Carey Hosterman has been helping sculptors turn their clay art into bronze for over 30 years. At the same time, he has been developing his own skill as a sculptor. The buffalo pictured here, small enough to sit on a bookshelf, are currently his bestselling creation at Rocky Mountain Bronze Shop, the Loveland business he started 21 years ago.
Loveland, where Carey has lived since boyhood, has long been a center for producing bronze sculpture. Bronze shops sprouted up specializing in various phases of the long, involved process. Each step in turning a clay form into bronze requires unique skills and great care to ensure that the final bronze sculpture replicates every fine detail that the artist put into clay.
Some of those shops disappeared during the economic downturns of the 2000s. Nonetheless, Loveland continues to be a center for bronze art, and Carey Hosterman still handles the work of renowned sculptors like Judy Nordquist, Bobbie Carlyle, and Stephen LeBlanc, as well as turning out some of his own.
From Clay to Bronze
When I visited Carey at Rocky Mountain Bronze Shop a month ago, he was working on a mounted posse sculpture for a Colorado client. He hadn’t quite completed the clay form that would become the “pattern” for the final bronze sculpture.
I noticed the blue lines that made up some of the horse’s tackle. It’s jeweler’s wax, Carey explained. Objects in addition to clay can be used to make the pattern for the mold that will eventually hold molten bronze. He showed me the clay flag that would eventually drape from the pole that the rider is carrying. We both chuckled over the rows of tiny candy stars he had meticulously set into the corner of the flag.
What I found hard to accept was the fact that this true-to-life clay sculpture would probably be damaged in the next step. Carey was going to send it out to one of the shops that paints layers of liquid rubber onto clay patterns and then sets the entire work into plaster. The cured rubber, held in shape by the plaster, would become a mold for a wax replica. When the rubber pulls away from the clay, there’s a good chance the clay sculpture will pull apart.
The good news is that if the person who applies the rubber does it just right, every little fold, every button, even every whisker in the mustache will be preserved exactly as Carey sculpted it. The rubber mold, set in plaster, will come back to Rocky Mountain Bronze Shop for the making of the wax replica. From the wax replica, another mold will be made of silica. In a kiln, the wax will burn off and the silica sand will become a shell hard enough to hold molten bronze.
For a large sculpture, like this version of “Seaswept” by Bobbie Carlyle, molten bronze is poured into several molds, and the cooled pieces must be welded together. Part of the challenge of a large bronze sculpture is making sure that the pieces of bronze align perfectly and that the seams are invisible. Carey himself does this part of the work at Rocky Mountain Bronze Shop. He pounds, stretches, sands, and polishes the bronze before it is ready for the last steps.
The Finishing Touch
When I think of bronze, I envision rich, warm brown. The natural color of bronze sculpture after polishing, however, is pale gold. Left as it is, the metal, mostly composed of copper, would oxidize over time. The brown I envision is the result of chemicals applied after polishing. Any color is possible, though, if the right chemical formula is used. A final wax coating prevents future oxidation.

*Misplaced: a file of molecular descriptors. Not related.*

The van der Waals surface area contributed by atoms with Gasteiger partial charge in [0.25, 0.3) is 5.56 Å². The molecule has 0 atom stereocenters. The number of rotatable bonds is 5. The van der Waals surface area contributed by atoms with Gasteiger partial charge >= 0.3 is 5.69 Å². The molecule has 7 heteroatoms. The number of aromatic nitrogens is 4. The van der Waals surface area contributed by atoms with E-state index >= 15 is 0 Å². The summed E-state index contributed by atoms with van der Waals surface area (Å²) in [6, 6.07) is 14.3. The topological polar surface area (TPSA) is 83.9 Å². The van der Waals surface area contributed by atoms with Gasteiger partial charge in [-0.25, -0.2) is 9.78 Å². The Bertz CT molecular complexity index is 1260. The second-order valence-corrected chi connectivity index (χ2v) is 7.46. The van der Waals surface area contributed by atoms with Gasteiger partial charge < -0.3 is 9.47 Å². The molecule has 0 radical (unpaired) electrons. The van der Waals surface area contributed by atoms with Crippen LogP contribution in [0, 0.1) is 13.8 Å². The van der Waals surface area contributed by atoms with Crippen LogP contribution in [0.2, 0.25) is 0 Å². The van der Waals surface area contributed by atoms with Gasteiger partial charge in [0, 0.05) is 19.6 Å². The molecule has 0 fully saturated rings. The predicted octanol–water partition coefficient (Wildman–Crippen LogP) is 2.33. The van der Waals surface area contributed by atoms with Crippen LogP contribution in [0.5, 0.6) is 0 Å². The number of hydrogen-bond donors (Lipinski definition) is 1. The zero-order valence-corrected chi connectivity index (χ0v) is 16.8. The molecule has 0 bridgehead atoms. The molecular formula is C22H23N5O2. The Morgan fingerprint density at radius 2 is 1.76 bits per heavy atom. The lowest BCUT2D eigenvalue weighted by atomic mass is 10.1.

Acrylic color is also a possibility. That’s how Carey finished the dove and the clothes on his “Our Lady of Peace” that stands in Resthaven, the cemetery on College Avenue at the south end of Fort Collins. He applied intense heat to the sculpture so that the acrylic color would bond with the bronze permanently.
Incidentally, Carey sculpted this work in clay twice — once in a tabletop version for the client’s approval and again in the full size.
Whether Carey is overseeing his own work or another’s, the patina or acrylic color is applied by Carey and his assistants at Rocky Mountain Bronze Shop. The finished sculpture is truly a collaborative effort between artist and artisans. In the case of “Our Lady of Peace,” Carey finished it differently for two different clients. He created the first version for a church in Silverthorne, Colorado. If you check out the picture of it on the Rocky Mountain Bronze Shop website, you can see how much the patina changes the visual statement of the sculpture.
Another place to watch online is the shop’s Facebook page, where you can see photos of large statues that the shop produces. Last month a picture appeared of life-size horses that Carey finished for sculptor Judy Nordquist. Their ultimate owner: royalty in the Middle East.
Rocky Mountain Bronze Shop has a small gallery in front of its workroom on 8th Street in Loveland. Monday through Friday until 4:00 p.m. you can see Carey’s small sculptures as well as his handmade jewelry — another of his artistic interests. You’re also apt to meet Amy Hosterman, Carey’s lovely wife of 25 years who works in the office and the studio.
Not far away on 4th Street, Jacki Marsh displays small bronze pieces by Carey and by Bobbie Carlyle in her shop Rabbask Designs. Her shop is a great place to stop any time you want to see work by local artisans. Thanks to Jacki, I met Carrie Lambert and Mike Medeiros, whose work appeared recently on the blog, and I discovered Rocky Mountain Bronze Shop.